Opinion: Paying top high school prospects, new league could shake up NCAA

New+basketball+league+would+pay+high+school+players+to+jumpstart+the+careers+of+these+players.

Wikimedia Commons

New basketball league would pay high school players to jumpstart the careers of these players.

Mason Hurley, Multimedia Editor

A new basketball league created by the sports media company Overtime, whose sports videos rake in billions of views yearly, is looking to shake up the basketball careers of the nation’s top high school prospects. 

According to a story in the New York Times, the Overtime Elite League would give the top 30 high school prospects a chance to make a minimum salary of $100,000, health and disability insurance, education, and $100,000 in scholarship money to attend college if basketball doesn’t pan out, among other benefits. 

The catch is that joining this league exempts the players from playing high school or college basketball elsewhere. 

If this new league — headed by one of the most well known and respected sports media companies for high school, college, and professional basketball — is successful, it would create a new pathway to the pros for the most impressive high school basketball players, one that would sidestep the NCAA.

The most striking element of this league is that it would pay top high school players to leave their schools and join the league.

Obviously funding is always an issue for starting such an expensive league, but if Overtime can get some investors and make this league a sustainable avenue for players, it seems like an obvious choice.”

For years there has been debate over whether the NCAA should pay college athletes, but college athletes still aren’t being paid, despite the millions they rake in for the programs they represent. 

This new league, targeting top high school prospects, definitely will add pressure to the NCAA to start compensating its stars. 

As long as Overtime can continue to fund this league, it can be a breath of fresh air for upcoming high school prospects to forge a path of their own without getting involved in the NCAA.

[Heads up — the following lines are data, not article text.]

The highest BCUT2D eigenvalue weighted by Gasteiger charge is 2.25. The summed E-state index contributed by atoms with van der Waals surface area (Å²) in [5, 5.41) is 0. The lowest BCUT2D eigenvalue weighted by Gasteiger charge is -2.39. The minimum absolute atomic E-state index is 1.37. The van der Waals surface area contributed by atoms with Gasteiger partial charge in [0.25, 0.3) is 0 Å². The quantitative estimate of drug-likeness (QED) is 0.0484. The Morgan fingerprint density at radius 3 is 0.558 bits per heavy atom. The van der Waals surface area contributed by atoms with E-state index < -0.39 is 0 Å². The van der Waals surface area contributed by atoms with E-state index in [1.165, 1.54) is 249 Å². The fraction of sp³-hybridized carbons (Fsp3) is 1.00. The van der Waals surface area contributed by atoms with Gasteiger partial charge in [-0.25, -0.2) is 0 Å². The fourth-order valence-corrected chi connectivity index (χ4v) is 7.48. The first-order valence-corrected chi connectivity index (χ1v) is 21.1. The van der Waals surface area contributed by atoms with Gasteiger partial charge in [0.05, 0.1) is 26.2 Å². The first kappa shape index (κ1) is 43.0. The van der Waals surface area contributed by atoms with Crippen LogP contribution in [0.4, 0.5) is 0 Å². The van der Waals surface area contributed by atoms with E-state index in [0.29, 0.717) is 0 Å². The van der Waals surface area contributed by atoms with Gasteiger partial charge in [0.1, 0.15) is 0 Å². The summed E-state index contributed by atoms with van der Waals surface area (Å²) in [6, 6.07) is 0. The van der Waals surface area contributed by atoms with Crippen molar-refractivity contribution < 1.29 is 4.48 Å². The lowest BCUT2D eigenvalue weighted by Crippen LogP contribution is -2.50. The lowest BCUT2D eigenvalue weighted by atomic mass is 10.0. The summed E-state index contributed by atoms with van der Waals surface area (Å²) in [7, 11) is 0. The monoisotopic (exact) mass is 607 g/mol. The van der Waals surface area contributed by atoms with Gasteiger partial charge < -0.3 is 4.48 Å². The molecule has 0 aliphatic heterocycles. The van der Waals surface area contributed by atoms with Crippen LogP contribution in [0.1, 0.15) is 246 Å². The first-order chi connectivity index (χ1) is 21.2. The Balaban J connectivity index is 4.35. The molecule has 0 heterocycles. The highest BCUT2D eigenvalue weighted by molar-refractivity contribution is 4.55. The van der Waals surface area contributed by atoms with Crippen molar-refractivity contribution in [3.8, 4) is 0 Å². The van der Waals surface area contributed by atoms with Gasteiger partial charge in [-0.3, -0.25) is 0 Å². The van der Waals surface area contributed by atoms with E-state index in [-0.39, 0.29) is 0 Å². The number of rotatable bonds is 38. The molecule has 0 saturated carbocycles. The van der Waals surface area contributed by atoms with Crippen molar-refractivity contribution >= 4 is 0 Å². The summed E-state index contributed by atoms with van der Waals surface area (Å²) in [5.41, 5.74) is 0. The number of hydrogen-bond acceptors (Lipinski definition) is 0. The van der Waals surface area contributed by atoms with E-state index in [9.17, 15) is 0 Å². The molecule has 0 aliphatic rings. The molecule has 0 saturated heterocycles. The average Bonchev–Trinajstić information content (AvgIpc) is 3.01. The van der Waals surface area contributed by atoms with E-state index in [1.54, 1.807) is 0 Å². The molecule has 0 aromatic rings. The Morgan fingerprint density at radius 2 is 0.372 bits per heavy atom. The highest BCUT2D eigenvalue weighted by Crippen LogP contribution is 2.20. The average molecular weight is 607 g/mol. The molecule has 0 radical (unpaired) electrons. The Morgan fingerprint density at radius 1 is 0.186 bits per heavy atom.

Plus, players will be able to profit off their name, image, and likeness, which opens the door for jerseys, video games, and trading cards.

While the NCAA and lawmakers are still grappling over whether or not to pay college players, Overtime is offering the biggest standouts in the sport a chance to turn their sport into a future, regardless of whether or not that future involves basketball. 

Obviously funding is always an issue for starting such an expensive league, but if Overtime can get some investors and make this league a sustainable avenue for players, it seems like an obvious choice.

Unless the NBA makes some sort of decision to not draft players from this league, there’s no reason that joining this league would hurt a player’s chances in the NBA.

In fact, it might even improve their chances, based on the fact that this program would allow young prospects a chance to focus a massive portion of their time to crafting their game among the best of their peers, all the while receiving loads of attention from teams and fans alike.

On top of that, the league promises to deliver dynamic rosters, which would mean that these young players can be introduced to all sorts of different players and systems, which many players don’t have the luxury of doing.

If this league pans out, it has a chance to become an incredibly prestigious and well respected league that creates future NBA superstars, and creates competition for the NCAA.

This league working would give the NCAA two options: pay its players, or lose the top 30 or so prospects to a new league that provides healthy salaries and a safety net for those who don’t make it to the NBA.

The only way this league backfires is if the funding runs short and it has to be terminated. In that case, players may be left in a bad spot, as happened when Lavar Ball’s Junior Basketball Association failed.

If it doesn’t work out, then high school prospects of future years will be forced back into the typical path of a college athlete, and the NCAA will have no reason to start paying its players.

The best thing about this potential Overtime league is that it really has no huge drawbacks in the event that it works out. The players don’t have to give up their education, and are given access to other options besides basketball, as well as a great way to start focusing on their potential career years before they get drafted. 

As long as all goes well, the NCAA has some competition on its hands, and may have to make some serious changes to the way they treat their athletes if they don’t want to lose the biggest upcoming prospects.